The list of dining spots in Hernando County is growing into a page-turner. Chain restaurants are leading the charge, while some mom-and-pops are rebranding themselves.
The new chains, all in Spring Hill, include Glory Days Grill and LongHorn Steakhouse, which are under construction. Culver’s is in the planning stage. And Zaxby’s already opened.
Why the surge?
"We’re the part of the Tampa Bay region that is just booming. I see (population) creeping northward," said Tammy Heon, coordinator of Hernando County tourism development, who tracks dining to answer visitor queries. Hernando County’s population has swelled to more than 184,000.
"It’s as if it’s our turn," Heon said.
Business development specialist Greg Kullman concurred.
"I think (the restaurant increase) shows the growing population of Hernando County, the communities of Brooksville and Spring Hill," Kullman said. "So, that means more people are eating out."
Kullman, the Pasco-Hernando administrator of SCORE, a business resource group of volunteer retired executives, was pondering where to eat lunch on the day he considered restaurant expansion.
Faster-paced lifestyles, working parents, and retirees with time and disposable income contribute to the demand, Kullman said. "It’s just easier to eat out."
Industry analysts note that diners elsewhere may be turning away from chain restaurants, but Kullman said chains are more attractive here because of their affordability.
Glory Days Grill, Zaxby’s and Culver’s are franchises. LongHorn Steakhouse is owned by Darden Restaurants of Orlando.
"Banks are very reticent to loan money for a new restaurant starting up," Kullman said.
The failure rate of independent startups in their first year can run as high as 40 percent, analysts report. Franchises are less risky.
Nature Coast diners lean toward chain restaurants because they can count on continuity, Heon said. A Red Lobster cheddar biscuit in Pittsburgh breaks the same as one in Spring Hill.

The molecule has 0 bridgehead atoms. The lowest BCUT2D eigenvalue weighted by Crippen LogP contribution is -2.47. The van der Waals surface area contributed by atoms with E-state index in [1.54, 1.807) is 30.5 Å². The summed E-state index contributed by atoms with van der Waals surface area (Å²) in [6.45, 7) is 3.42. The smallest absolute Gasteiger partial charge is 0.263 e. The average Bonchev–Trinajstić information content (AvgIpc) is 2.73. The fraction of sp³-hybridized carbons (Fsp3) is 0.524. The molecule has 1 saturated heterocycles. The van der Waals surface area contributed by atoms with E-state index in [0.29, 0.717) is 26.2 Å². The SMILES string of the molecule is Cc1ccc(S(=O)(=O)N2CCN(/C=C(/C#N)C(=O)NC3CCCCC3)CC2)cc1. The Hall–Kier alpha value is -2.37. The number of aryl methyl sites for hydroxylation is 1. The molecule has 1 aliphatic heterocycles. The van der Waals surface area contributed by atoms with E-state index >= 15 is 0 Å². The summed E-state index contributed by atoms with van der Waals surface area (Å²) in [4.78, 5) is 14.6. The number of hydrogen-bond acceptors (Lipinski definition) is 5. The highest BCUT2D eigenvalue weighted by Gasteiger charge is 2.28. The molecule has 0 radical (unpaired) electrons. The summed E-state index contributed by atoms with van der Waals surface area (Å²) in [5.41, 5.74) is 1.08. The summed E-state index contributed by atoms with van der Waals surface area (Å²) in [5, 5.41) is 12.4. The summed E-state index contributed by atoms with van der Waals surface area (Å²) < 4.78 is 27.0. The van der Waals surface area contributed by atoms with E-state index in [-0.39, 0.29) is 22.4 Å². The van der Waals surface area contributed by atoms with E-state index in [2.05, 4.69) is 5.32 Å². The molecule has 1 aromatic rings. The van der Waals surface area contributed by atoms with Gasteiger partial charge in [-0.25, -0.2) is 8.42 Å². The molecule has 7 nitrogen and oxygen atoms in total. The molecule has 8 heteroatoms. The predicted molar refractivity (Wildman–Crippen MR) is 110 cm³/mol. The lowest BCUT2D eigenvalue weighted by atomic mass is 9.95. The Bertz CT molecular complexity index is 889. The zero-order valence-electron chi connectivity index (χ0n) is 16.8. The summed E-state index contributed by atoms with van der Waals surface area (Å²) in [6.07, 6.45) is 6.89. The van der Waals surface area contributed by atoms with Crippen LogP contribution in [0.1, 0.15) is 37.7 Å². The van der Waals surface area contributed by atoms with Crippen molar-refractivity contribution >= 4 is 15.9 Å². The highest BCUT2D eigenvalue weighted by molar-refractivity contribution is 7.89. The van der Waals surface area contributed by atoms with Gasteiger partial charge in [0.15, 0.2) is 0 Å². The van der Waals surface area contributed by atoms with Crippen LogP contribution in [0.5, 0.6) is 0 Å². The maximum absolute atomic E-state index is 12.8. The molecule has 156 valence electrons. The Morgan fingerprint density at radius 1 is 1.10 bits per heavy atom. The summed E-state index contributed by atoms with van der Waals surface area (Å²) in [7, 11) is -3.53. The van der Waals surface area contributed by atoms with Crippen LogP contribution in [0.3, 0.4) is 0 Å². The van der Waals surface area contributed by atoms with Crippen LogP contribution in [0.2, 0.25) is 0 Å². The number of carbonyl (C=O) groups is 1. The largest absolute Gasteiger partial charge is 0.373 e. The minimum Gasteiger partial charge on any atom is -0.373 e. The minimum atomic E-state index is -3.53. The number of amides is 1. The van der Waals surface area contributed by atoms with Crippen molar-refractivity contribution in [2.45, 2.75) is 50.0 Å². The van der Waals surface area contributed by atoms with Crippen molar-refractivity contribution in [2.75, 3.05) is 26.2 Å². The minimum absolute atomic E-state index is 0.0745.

"Pasco (County) is built out with chains," Kullman said, so the move northward into Hernando is a reasonable assumption.
"Those chain restaurants do a boatload of research before they come," Heon said. By her count, Hernando County has more than 200 dining spots.
The newcomers include:
Glory Days Grill, a sports-themed family restaurant at 4101 Cortez Blvd., is eyeing an August opening. One of its features: 60 large-screen TVs tuned to sports, cartoons, news and entertainment channels with volume controlled speaker stations at each table. Its seating capacity of 250 includes an outdoor patio.
Entrees begin at less than $10. Signature dishes include nachos, mac-and-cheese bites, wings, ribs and salads.
Restaurant veteran Rory Marchido, who will manage the eatery with a staff of nearly 80, said, "Knowing the neighborhood, this concept is a perfect fit."
Culver’s, at 12337 Cortez, has a cook-on-order family menu and is famous for its frozen custard treats.
"It’s not ice cream," said Paul Pitas, public relations director for the Wisconsin-based chain.
"Florida has been very welcoming to us, with so many transplanted Wisconsinites," Pitas said, noting nearly 50 outlets in the Sunshine State.
LongHorn Steakhouse expects a fall opening at 12350 Cortez Blvd.
"We’ve identified Brooksville as a great area with long-term growth potential," public relations manager Brittany Baron wrote in an email. Typically, it hires about 60 employees per outlet.
Zaxby’s opened in February at 3042 Anderson Snow Road and serves a chicken-focused menu — sandwiches, fingers and wings — primarily to take-out diners, although the dining area accommodates 95.